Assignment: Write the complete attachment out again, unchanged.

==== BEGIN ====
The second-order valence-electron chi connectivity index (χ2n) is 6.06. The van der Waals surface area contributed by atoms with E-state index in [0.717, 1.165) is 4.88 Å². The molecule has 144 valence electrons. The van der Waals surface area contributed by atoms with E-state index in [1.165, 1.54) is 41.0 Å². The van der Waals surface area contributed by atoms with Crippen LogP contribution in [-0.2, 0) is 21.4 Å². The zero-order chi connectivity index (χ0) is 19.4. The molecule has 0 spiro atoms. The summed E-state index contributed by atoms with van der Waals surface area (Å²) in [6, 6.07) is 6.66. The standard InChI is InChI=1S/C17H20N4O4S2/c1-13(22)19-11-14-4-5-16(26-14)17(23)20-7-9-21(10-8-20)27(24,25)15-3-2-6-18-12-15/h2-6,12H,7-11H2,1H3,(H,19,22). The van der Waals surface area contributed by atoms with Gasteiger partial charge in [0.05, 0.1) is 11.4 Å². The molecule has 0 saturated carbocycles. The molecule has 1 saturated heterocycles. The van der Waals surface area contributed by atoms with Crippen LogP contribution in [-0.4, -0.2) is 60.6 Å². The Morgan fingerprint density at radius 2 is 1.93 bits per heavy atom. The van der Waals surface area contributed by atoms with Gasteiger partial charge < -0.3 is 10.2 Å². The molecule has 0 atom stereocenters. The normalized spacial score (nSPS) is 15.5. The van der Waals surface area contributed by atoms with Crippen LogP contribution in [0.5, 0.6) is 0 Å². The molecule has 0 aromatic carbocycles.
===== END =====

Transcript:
The second-order valence-electron chi connectivity index (χ2n) is 6.06. The van der Waals surface area contributed by atoms with E-state index in [0.717, 1.165) is 4.88 Å². The molecule has 144 valence electrons. The van der Waals surface area contributed by atoms with E-state index in [1.165, 1.54) is 41.0 Å². The van der Waals surface area contributed by atoms with Crippen LogP contribution in [-0.2, 0) is 21.4 Å². The zero-order chi connectivity index (χ0) is 19.4. The molecule has 0 spiro atoms. The summed E-state index contributed by atoms with van der Waals surface area (Å²) in [6, 6.07) is 6.66. The standard InChI is InChI=1S/C17H20N4O4S2/c1-13(22)19-11-14-4-5-16(26-14)17(23)20-7-9-21(10-8-20)27(24,25)15-3-2-6-18-12-15/h2-6,12H,7-11H2,1H3,(H,19,22). The van der Waals surface area contributed by atoms with Gasteiger partial charge in [0.05, 0.1) is 11.4 Å². The molecule has 0 saturated carbocycles. The molecule has 1 saturated heterocycles. The van der Waals surface area contributed by atoms with Crippen LogP contribution in [-0.4, -0.2) is 60.6 Å². The Morgan fingerprint density at radius 2 is 1.93 bits per heavy atom. The van der Waals surface area contributed by atoms with Gasteiger partial charge < -0.3 is 10.2 Å². The molecule has 0 atom stereocenters. The normalized spacial score (nSPS) is 15.5. The van der Waals surface area contributed by atoms with Crippen LogP contribution in [0.5, 0.6) is 0 Å². The molecule has 0 aromatic carbocycles.